A New Year
I am very pleased to be joining Thibault Schrepel as a co-author of Le Concurrentialiste. Since we are interested in many of the same areas—particularly the intersection of technology, design, and antitrust—I do not foresee L.C.’s subject matter changing much. But we do bring different perspectives, experience, and expertise to the table, and I anticipate our sum being greater than the whole of our parts.
A New Author
During my law-school training, I was fortunate to be able to work with the great Herbert Hovenkamp as a research assistant. I was immediately hooked on antitrust. Professor Hovenkamp went on to supervise my first scholarly paper in the field, which dealt with anticompetitive product design in digital markets. After graduation, I joined the U.S. Department of Justice Antitrust Division in Washington, DC. Practicing with the Division allowed me invaluable exposure to a number of different investigations and litigated matters in a variety of market settings. Today, I continue to draw upon that experience as an assistant professor with the University of Memphis School of Law. My recent scholarship has focused on the role of antitrust in markets featuring free products (or, as I like to say, “zero-price” products). In particular of late, I have been exploring the complex ways in which dominant firms can harm consumer welfare in digital platform markets like search, social networking, etc.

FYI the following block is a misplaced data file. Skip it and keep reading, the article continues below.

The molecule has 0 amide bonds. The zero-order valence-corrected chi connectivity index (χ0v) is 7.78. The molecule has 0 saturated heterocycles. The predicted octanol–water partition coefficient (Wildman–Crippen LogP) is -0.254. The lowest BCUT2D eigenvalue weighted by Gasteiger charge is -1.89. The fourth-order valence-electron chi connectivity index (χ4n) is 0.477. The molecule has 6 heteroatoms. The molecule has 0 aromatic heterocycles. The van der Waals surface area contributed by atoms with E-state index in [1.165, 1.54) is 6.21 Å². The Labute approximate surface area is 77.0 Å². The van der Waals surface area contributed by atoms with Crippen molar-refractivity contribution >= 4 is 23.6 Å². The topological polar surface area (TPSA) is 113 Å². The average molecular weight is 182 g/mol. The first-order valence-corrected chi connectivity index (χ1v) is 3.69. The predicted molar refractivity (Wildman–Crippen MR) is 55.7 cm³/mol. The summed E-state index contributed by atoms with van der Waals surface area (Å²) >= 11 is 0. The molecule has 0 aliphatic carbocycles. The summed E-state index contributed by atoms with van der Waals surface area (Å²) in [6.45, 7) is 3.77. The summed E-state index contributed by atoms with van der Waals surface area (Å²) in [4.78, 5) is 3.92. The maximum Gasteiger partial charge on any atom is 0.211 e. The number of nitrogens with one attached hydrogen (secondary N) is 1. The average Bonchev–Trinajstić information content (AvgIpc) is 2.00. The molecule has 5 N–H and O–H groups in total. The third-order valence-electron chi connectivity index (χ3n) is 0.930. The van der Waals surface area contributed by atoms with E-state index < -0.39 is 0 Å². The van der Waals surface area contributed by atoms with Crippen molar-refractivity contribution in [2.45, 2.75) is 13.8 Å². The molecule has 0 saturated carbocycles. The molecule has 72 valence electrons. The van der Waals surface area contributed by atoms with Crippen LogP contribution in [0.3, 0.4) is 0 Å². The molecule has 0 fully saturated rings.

A New Antitrust(?)
This is perhaps the most exciting time since the late 1970s for those involved in antitrust and competition policy issues. Critical debates are raging over the dangers posed by vertical integration, whether behavioral remedies are an effective fix for anticompetitive conduct, what role competition law should play in digital markets, and—most fundamental of all—whether the consumer-welfare standard that has dominated antitrust law and economics for the past four decades remains appropriate.
In his seminal work, Robert Bork wrote that antitrust is “a microcosm in which larger movements of our society are reflected and perhaps, in some small but significant way, reinforced or generated.”
Though Bork and I may agree on little else, these words still ring true. The ideological battles currently being waged in antitrust and competition-law arenas are, as Bork put it, “likely to affect the outcome of parallel struggles in others.” At times, it feels as though the very nature and role of Western-style markets and states are being reconsidered. And antitrust, with its unique mandate to use the power of the state to promote the functioning of markets, is ground zero for such debates.
During the coming months, I hope we will weigh in on all of these topics, in a format that is—in keeping with the tradition of Le Concurrentialiste—both informative and enjoyable. With the Bayer–Monsanto merger still under review in multiple jurisdictions, the protracted American Express litigation wending its way up to the U.S. Supreme Court, and the AT&T–Time Warner trial looming, I am looking forward to a lively year!
Oh, and by the way, here is me: